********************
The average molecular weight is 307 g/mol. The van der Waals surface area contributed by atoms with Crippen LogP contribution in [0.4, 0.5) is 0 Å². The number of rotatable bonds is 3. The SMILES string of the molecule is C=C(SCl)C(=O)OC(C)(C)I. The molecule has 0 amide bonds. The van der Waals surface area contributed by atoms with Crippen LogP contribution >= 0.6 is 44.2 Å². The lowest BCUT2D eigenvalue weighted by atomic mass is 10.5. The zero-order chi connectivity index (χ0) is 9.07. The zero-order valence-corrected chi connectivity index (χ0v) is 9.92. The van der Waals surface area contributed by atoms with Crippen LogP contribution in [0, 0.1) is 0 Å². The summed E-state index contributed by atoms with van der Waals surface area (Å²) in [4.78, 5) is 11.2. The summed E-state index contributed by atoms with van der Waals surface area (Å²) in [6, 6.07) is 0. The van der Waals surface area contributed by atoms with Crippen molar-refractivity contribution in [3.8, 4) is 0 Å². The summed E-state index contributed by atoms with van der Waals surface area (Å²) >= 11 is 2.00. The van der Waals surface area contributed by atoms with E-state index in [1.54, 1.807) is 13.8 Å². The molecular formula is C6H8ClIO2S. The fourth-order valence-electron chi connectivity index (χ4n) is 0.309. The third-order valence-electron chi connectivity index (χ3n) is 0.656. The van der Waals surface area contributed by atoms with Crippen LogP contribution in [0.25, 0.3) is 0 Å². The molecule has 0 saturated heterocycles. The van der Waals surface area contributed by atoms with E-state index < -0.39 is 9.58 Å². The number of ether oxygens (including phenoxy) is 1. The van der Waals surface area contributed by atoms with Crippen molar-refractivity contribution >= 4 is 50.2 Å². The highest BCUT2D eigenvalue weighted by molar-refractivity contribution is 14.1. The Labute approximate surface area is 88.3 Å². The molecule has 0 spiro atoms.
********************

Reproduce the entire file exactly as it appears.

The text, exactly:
The average molecular weight is 307 g/mol. The van der Waals surface area contributed by atoms with Crippen LogP contribution in [0.4, 0.5) is 0 Å². The number of rotatable bonds is 3. The SMILES string of the molecule is C=C(SCl)C(=O)OC(C)(C)I. The molecule has 0 amide bonds. The van der Waals surface area contributed by atoms with Crippen LogP contribution >= 0.6 is 44.2 Å². The lowest BCUT2D eigenvalue weighted by atomic mass is 10.5. The zero-order chi connectivity index (χ0) is 9.07. The zero-order valence-corrected chi connectivity index (χ0v) is 9.92. The van der Waals surface area contributed by atoms with Crippen LogP contribution in [0, 0.1) is 0 Å². The summed E-state index contributed by atoms with van der Waals surface area (Å²) in [4.78, 5) is 11.2. The summed E-state index contributed by atoms with van der Waals surface area (Å²) in [6, 6.07) is 0. The van der Waals surface area contributed by atoms with Crippen molar-refractivity contribution in [3.8, 4) is 0 Å². The summed E-state index contributed by atoms with van der Waals surface area (Å²) >= 11 is 2.00. The van der Waals surface area contributed by atoms with E-state index in [1.54, 1.807) is 13.8 Å². The molecular formula is C6H8ClIO2S. The fourth-order valence-electron chi connectivity index (χ4n) is 0.309. The third-order valence-electron chi connectivity index (χ3n) is 0.656. The van der Waals surface area contributed by atoms with Crippen LogP contribution in [0.25, 0.3) is 0 Å². The molecule has 0 saturated heterocycles. The van der Waals surface area contributed by atoms with E-state index < -0.39 is 9.58 Å². The number of ether oxygens (including phenoxy) is 1. The van der Waals surface area contributed by atoms with Crippen molar-refractivity contribution >= 4 is 50.2 Å². The highest BCUT2D eigenvalue weighted by molar-refractivity contribution is 14.1. The Labute approximate surface area is 88.3 Å². The molecule has 0 spiro atoms.